Read sysgen_intro.pdf text version

An introduction to Xilinx System Generator

Miroslav Kneevi´ z c [email protected] ESAT/SCD-COSIC, Room 01.62 Reviewed by: Pieter Nuyts, Tom Redant and Nele Reynders

1

Before We Start

Before we start with the introductory session, download the following files from Toledo, under the Cursus Informatie, section Introductiesessies / Fase 3 - System Generator, and place them on your Desktop: · sysgen intro.pdf - This file. · Files Sysgen Impact USB.zip - Contains files necessary for testing the FPGA board. · Dragon FPGA programming and testing.pdf - A document describing the FPGA testing. In order to have the correct versions of Matlab and Impact running, you need to perform the initial set up by following the next steps (these steps need to be done only ONCE. Next time you log into an ESAT machine you can skip them): (i) Open the terminal and first backup your old .bashrc file by typing cp .bashrc .bashrc_old (ii) Then for 64-bit machines type

echo -e "$(cat .bashrc)\nsource ~micasusr/design/scripts/xilinx_ise_12.2_64bit.rc" > .bashrc

and for 32-bit machines type

echo -e "$(cat .bashrc)\nsource ~micasusr/design/scripts/xilinx_ise_12.2_32bit.rc" > .bashrc

(iii) Finally, type source .bashrc Now, you are ready to lunch the System Generator and Xilinx Impact tools by typing sysgen and impact in your terminal, respectively.

2

Introduction

Xilinx System Generator is the industry's leading high-level tool for designing high-performance Digital Signal Processing (DSP) systems using FPGAs. A close interconnection with the MATLAB/Simulink software makes the implementation of complex hardware designs an easy task for the engineers. The previous experience with Xilinx FPGAs or RTL design methodologies are not required when using System Generator. Designs are captured in the DSP friendly Simulink modeling environment using a Xilinx specific blockset. All of the downstream FPGA implementation steps including synthesis and place and route are automatically performed to generate an FPGA programming file. The purpose of this exercise session is to get students acquainted with the Xilinx System Generator tool that will be further used for the Dragon project (H01Q6a). After reading the following sections, the students should be able to understand basics about the System Generator and successfully complete the three exercises given in Section 4. During the preparation of this document, the author found useful information in [1] and [2]. 1

3

Design Creation Basics

Over 90 DSP building blocks are provided in the Xilinx DSP blockset for Simulink. These blocks include common DSP building blocks such as adders, multipliers, multiplexers, registers, and others, as shown in Figure 1. Also included is a set of complex DSP building blocks such as forward error correction blocks, FFTs, filters and memories. These blocks leverage the Xilinx IP core generators to deliver optimized results for the selected device.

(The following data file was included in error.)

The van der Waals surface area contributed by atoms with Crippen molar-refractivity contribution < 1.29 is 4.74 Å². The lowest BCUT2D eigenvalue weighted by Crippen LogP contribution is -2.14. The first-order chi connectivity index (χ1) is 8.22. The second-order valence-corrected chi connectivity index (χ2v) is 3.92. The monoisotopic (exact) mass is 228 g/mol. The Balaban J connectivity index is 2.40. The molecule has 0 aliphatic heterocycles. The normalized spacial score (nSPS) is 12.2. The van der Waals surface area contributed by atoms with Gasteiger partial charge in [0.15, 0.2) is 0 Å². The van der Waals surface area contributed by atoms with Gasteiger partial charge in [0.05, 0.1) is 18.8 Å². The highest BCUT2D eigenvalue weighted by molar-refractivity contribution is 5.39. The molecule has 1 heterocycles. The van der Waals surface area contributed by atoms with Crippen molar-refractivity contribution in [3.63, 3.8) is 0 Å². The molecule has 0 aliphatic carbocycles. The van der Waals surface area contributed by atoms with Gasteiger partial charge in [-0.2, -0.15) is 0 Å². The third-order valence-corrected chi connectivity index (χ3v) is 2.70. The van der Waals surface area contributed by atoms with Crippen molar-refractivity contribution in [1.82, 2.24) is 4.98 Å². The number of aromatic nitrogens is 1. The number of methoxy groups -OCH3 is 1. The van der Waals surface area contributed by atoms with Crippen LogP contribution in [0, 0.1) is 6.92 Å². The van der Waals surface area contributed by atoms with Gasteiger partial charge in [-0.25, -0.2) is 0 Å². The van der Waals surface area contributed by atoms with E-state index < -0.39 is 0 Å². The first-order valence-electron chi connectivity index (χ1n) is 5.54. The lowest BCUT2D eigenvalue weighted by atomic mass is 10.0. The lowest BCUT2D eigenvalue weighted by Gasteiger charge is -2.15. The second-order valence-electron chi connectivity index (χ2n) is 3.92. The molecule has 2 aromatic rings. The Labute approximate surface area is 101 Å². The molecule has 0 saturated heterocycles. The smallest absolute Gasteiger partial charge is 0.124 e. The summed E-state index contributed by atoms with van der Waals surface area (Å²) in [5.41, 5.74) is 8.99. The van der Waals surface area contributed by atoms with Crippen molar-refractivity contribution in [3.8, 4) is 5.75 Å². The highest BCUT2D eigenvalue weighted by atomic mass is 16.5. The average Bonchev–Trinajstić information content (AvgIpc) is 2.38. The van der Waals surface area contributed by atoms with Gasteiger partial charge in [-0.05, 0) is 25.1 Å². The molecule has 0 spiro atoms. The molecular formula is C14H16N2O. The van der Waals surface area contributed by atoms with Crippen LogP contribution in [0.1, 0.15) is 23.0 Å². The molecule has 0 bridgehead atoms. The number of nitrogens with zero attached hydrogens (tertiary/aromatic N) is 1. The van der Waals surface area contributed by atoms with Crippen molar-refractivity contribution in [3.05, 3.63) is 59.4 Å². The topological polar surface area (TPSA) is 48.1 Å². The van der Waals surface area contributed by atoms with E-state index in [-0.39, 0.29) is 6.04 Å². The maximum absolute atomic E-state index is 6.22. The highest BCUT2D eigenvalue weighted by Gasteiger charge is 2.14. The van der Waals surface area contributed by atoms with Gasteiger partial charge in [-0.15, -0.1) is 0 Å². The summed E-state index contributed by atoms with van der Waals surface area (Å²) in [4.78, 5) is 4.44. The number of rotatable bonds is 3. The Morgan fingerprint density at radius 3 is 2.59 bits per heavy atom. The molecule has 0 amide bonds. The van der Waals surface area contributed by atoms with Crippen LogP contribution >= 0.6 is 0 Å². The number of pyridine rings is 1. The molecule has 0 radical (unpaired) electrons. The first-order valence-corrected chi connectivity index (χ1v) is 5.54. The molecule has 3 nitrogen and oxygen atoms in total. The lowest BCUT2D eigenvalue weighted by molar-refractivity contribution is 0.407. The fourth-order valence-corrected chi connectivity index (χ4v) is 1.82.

Figure 1: The Xilinx DSP Block Set. The Xilinx DSP blockset is accessed via the Simulink Library browser which can be launched from the standard MATLAB toolbar (Figure 2). The blocks are separated into sub-categories for easier searching. One sub-category, Index includes all the blocks and is often the quickest way to access a block you are already familiar with.

Figure 2: Launching Simulink.

2

3.1

Defining the FPGA boundary

System Generator works with standard Simulink models. Two blocks named Gateway In and Gateway Out define the boundary of the FPGA from the Simulink simulation model. Double-click on the blocks brings up the properties editor where the block properties can be fully specified (Figure 3).

Figure 3: Gateway In and Gateway Out blocks. The Gateway In block converts inputs of type Simulink integer, double and fixed-point to Xilinx fixed-point number. The Xilinx fixed-point types are · Boolean. · Signed (two's complement). · Unsigned. If the chosen type is Signed or Unsigned, the Number of bits along with the Binary point need to be specified. Number of bits represents the input width, while the Binary point parameter indicates the number of bits to the right of the binary point (i.e. the size of the fraction). The Binary point position must be between zero and the specified Number of bits. While converting a Simulink type to a System Generator fixed-point type, the Gateway In uses the selected quantization and overflow options. For quantization, the options are · Round ­ round to the nearest representable value (or to the value furthest from zero if there are two equidistant nearest representable values). · Truncate ­ discard bits to the right of the least significant representable bit.

3

For overflow, the options are · Wrap ­ discard bits to the left of the most significant representable bit. · Saturate ­ saturate to the largest positive/smallest negative value. · Flag as error ­ flag an overflow as a Simulink error during simulation. It is important to realize that overflow and quantization for the Gateway In blocks do not take place in hardware - they take place in the block software itself, before entering the hardware phase. In hardware the Gateway In blocks become top level input ports. The Gateway Out block converts Xilinx fixed-point inputs into outputs of type Simulink integer, double or fixed-point. In hardware these blocks become top level output ports or are discarded, depending on how they are configured.

3.2

Adding the System Generator Token

Every System Generator diagram requires that at least one System Generator token is placed on the diagram. This block is not connected to anything but serves to drive the FPGA implementation process. The property editor for this block allows specification of the target netlist, device, performance targets and system period (Figure 4). System Generator will issue an error if this block is absent.

Figure 4: System Generator Token.

Some of the parameters specific to the System Generator block are as follows (the best is to leave them unchanged): · Compilation ­ Specifies the type of compilation result that should be produced when the code generator is invoked. Default settings: Bitstream.

4